01 01 01 01 | 01 01 01 01 | 01 01 01 01 | 01 01 01 01
01 01 01 01 | 01 01 01 01 | 01 01 00 00 | 00 00 01 01
01 01 00 00 | 01 01 01 01 | 00 00 00 00 | 01 01 01 01
00 00 00 00 | 00 00 00 00 | 01 01 01 01 | 01 01 01 01
00 00 00 00 | 00 00 00 00 | 01 01 01 01 | 00 00 00 00
00 00 00 00 | 00 00 00 00 | 00 00 00 00 | 00 00 00 00
00 00 00 00 | 00 00 00 00 | 00 00 00 00 | 01 01 00 00
01 01 01 01 | 00 00 00 00 | 01 01 01 01 | 00 00 00 00
00 00 00 00 | 01 01 01 01 | 01 01 01 01 | 01 01 01 01
I quickly noticed that the GBA effectively has to send 4 transfers for every input bit the 24LCO08 needs. The above data reads best when grouped by 4s. The red portions baffled me, however the green portions were those start and stop signals. They seemed to mark whenever a command or a parameter ended and needed to be processed by the 24LC08. Surprisingly, the last 32 transfers before each signal were the slave and word addresses (blue and yellow, respectively). The above sample tells the 24LC08 to read from random access (arbitrarily read any location). Notice that the data holds two slave addresses. The first slave address is in fact a dummy write command. The controller ignores the write, and instead triggers the reading process once the GBA transfers the second slave address. From there, the EEPROM returns data from memory. Each bit still consists of 4 transfers, so there are 32 in total. Afterwards another stop signal comes along (not shown above however).
It may sound odd to say that a single bit, a 0 or a 1, takes 4 transfers to complete, but that's just how the adapter operates. For slave and word addresses and data, all 4 transfers will typically have the same Bit 3 value, so looking at only one of these transfers is often enough to determine the real bit. Based on the data featured above, the slave address is really 0b10100111 or 0xA6. Bits 4-7 of the slave address are just the device ID of the EEPROM controller, so they aren't used to calculate any memory address. Bit 3 is ignored by the hardware. Bits 1-2 are actually Bits 8-9 of the EEPROM memory address, and Bit 0 is the EEPROM command (1 for read, 0 for write). The word address is 0b10000000 or 0x80. This forms Bits 0-7 of the EEPROM address. The final EEPROM address looks like 0b1110000000 or 0x380. The data returned once again splits each bit into 4 separate transfers, with only Bit 3 of all the transfers holding the bit's value. After the GBA receives a full byte, another stop signal follows, and the process repeats so that additional EEPROM bytes are read sequentially.
The GBA and Soul Doll Adapter seem to have a somewhat convoluted method of talking to the 24LC08. It's definitely not as simple as sending 1 transfer for 1 bit, but perhaps the differences in the GBA hardware forced Bandai to design the protocol this way. It may just be a matter of necessity to make the GBA and Soul Doll Adapter compatible with the type of EEPROM used for Soul Dollz. Writing is much the same as reading. The GBA transfers a word address first, then a slave address with the EEPROM command bit set to 0. Again, the GBA performs 4 transfers per bit until an entire byte is sent, then it sends another stop signal. Unlike reading, which can access all of EEPROM without having to issue another command, writing only works on 1 to 16 bytes at a time. The 24LC08 supports a "page write" which will let the controller write a maximum 16 entries to memory. Trying to write more will rollover the internal memory pointer, and overwrite previous entries.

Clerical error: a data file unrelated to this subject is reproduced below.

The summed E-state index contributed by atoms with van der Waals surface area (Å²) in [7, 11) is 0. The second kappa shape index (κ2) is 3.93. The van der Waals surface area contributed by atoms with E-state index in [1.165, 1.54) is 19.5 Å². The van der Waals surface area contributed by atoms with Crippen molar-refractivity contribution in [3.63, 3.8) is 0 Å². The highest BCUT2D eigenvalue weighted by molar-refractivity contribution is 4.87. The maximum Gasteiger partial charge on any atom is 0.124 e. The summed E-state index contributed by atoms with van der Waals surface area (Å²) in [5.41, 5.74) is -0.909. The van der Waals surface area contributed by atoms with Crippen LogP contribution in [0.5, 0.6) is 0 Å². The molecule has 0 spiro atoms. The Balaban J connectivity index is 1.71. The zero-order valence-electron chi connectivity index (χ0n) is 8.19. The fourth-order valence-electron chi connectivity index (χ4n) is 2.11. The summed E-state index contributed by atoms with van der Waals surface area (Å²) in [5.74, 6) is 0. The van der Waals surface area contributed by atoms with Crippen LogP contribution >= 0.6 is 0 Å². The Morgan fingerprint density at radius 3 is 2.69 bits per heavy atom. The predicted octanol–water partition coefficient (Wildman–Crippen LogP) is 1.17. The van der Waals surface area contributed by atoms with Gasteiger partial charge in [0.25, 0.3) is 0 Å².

Finally able to understand EEPROM data writing, I implemented it in GBE+. This was on January 30th, one of the coldest days on record for the Midwest in the USA (in my generation at least). Work was cancelled that day for me, so instead of freezing outside, I spent a lot of time programming. I also implemented correct EEPROM reading, thus eliminating the cheap hack for Sign of Nekrom. As I suspected earlier, the games really do send different read commands and need proper EEPROM handling as a result. Before I could make much progress, I had to convert the dumps of my Soul Dollz to a more suitable format. Remember, they were just recordings of the RCNT register. Ideally, I needed something that was exactly 1KB and reflected what the real Soul Doll data would look like. The conversion process was relatively painless, and it saved a great deal of space. Previously each dump was exactly 36KB, but now they were just 1024 bytes. After a long day checking everything, GBE+ at last emulated the 24LC08 correctly.
Allz the Dollz!
With EEPROM reading and writing solved, every feature of the Legendz game opened up to GBE+. Soul Dollz could be reborn into Legendz, and players could name them and save that information back to the data dump. Furthermore, the Auto-Adventure mode worked perfectly. GBE+ has long since supported the GBA RTC, so merely enabling that option provides a realistic experience when shutting down the emulator to have Legendz train while a computer's clock runs. Alternatively, GBE+ also lets users manually increment the RTC's values, thereby eliminating the waiting period. For example, one could jump several hours ahead even though only a few seconds have passed. Although it's technically cheating, it was fundamental for my testing. Interestingly enough, if the RTC is disabled before entering Auto-Adventure mode, then re-enabled after shutdown or reboot, it tricks the game into thinking a large amount of time has gone by, leading to massive experience points for a given Legendz (easily going from Level 1 to Level 40+).